KISS: Keep It Simple, Stupid. The KISS design principle is as sound today as it was when first formulated in the 1960’s. Simple things are less likely to break, and easier to repair. That makes them cheaper to operate. It also means they spend more time being operational, instead of being broken. And yet, telco tariffs are the epitome of complexity. I once dealt with a bill that had been escalated to me following a customer complaint. It had been escalated through seven layers of management. The customer was complaining about an ‘error’ worth exactly one penny. And as I pointed out, there was no error. Neither the customer, nor the preceding layers of management, had bothered to read the complicated but precise description of the tariff, which had been correctly applied in practice. Even so, events like this do not discourage telcos from inventing complicated new tariffs. But my prediction is that telcos will make their tariffs simpler in future, whether they want to or not. To find out why, read my new article for BillingViews.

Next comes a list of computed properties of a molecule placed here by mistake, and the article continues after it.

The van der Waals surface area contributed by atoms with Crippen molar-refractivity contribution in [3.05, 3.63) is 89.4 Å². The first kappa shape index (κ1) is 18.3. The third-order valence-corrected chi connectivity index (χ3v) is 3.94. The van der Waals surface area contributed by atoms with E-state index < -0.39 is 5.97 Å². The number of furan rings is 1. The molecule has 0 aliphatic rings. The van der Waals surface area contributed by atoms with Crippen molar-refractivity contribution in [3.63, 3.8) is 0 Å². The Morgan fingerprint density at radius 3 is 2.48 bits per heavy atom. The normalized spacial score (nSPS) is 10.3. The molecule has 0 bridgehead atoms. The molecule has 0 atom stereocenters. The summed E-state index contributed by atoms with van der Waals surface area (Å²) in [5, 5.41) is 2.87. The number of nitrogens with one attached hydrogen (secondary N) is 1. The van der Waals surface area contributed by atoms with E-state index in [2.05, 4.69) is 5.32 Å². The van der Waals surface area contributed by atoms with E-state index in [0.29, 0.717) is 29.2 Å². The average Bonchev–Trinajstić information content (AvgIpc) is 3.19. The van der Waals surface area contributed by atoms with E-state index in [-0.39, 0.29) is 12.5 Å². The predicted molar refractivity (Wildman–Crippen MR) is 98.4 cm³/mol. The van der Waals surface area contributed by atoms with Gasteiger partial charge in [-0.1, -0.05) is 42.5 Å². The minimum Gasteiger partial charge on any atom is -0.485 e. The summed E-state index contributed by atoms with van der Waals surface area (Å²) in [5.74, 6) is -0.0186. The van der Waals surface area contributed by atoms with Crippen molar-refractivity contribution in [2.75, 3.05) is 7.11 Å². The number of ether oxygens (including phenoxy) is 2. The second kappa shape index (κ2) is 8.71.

About the Author
Eric is a recognized expert on communications risk and assurance. He was Director of Risk Management for Qatar Telecom and has worked with Cable & Wireless, T‑Mobile, Sky, Worldcom and others. Eric was lead author of Revenue Assurance: Expert Opinions for Communications Providers, published by CRC Press. He was a founding member of Qatar's National Committee for Internet Safety and the first leader of the TM Forum's Enterprise Risk Management team. Eric currently sits on the committee of the Risk & Assurance Group, and is an editorial advisor to Black Swan. He is a qualified chartered accountant, with degrees in information systems, and in mathematics and philosophy. Commsrisk is edited by Eric. Look here for more about Eric's history as editor.